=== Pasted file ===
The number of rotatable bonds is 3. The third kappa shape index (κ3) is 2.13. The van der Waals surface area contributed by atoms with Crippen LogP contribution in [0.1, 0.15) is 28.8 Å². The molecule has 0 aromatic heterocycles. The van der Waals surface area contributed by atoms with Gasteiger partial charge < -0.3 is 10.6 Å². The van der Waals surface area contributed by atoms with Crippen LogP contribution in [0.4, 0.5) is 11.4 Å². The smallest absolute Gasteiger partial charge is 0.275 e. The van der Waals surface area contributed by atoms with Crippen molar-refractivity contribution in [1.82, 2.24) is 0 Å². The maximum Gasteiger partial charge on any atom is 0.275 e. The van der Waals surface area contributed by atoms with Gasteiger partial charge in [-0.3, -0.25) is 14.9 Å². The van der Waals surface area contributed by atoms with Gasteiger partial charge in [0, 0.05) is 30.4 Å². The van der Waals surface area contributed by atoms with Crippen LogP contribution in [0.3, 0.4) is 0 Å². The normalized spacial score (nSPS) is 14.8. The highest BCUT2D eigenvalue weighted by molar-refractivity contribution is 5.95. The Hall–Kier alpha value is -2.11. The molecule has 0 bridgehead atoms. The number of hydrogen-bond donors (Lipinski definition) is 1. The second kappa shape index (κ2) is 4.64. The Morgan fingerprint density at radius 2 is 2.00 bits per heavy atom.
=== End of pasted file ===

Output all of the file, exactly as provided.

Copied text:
The number of rotatable bonds is 3. The third kappa shape index (κ3) is 2.13. The van der Waals surface area contributed by atoms with Crippen LogP contribution in [0.1, 0.15) is 28.8 Å². The molecule has 0 aromatic heterocycles. The van der Waals surface area contributed by atoms with Gasteiger partial charge < -0.3 is 10.6 Å². The van der Waals surface area contributed by atoms with Crippen LogP contribution in [0.4, 0.5) is 11.4 Å². The smallest absolute Gasteiger partial charge is 0.275 e. The van der Waals surface area contributed by atoms with Crippen molar-refractivity contribution in [1.82, 2.24) is 0 Å². The maximum Gasteiger partial charge on any atom is 0.275 e. The van der Waals surface area contributed by atoms with Gasteiger partial charge in [-0.3, -0.25) is 14.9 Å². The van der Waals surface area contributed by atoms with Gasteiger partial charge in [0, 0.05) is 30.4 Å². The van der Waals surface area contributed by atoms with Crippen LogP contribution in [0.3, 0.4) is 0 Å². The normalized spacial score (nSPS) is 14.8. The highest BCUT2D eigenvalue weighted by molar-refractivity contribution is 5.95. The Hall–Kier alpha value is -2.11. The molecule has 0 bridgehead atoms. The number of hydrogen-bond donors (Lipinski definition) is 1. The second kappa shape index (κ2) is 4.64. The Morgan fingerprint density at radius 2 is 2.00 bits per heavy atom.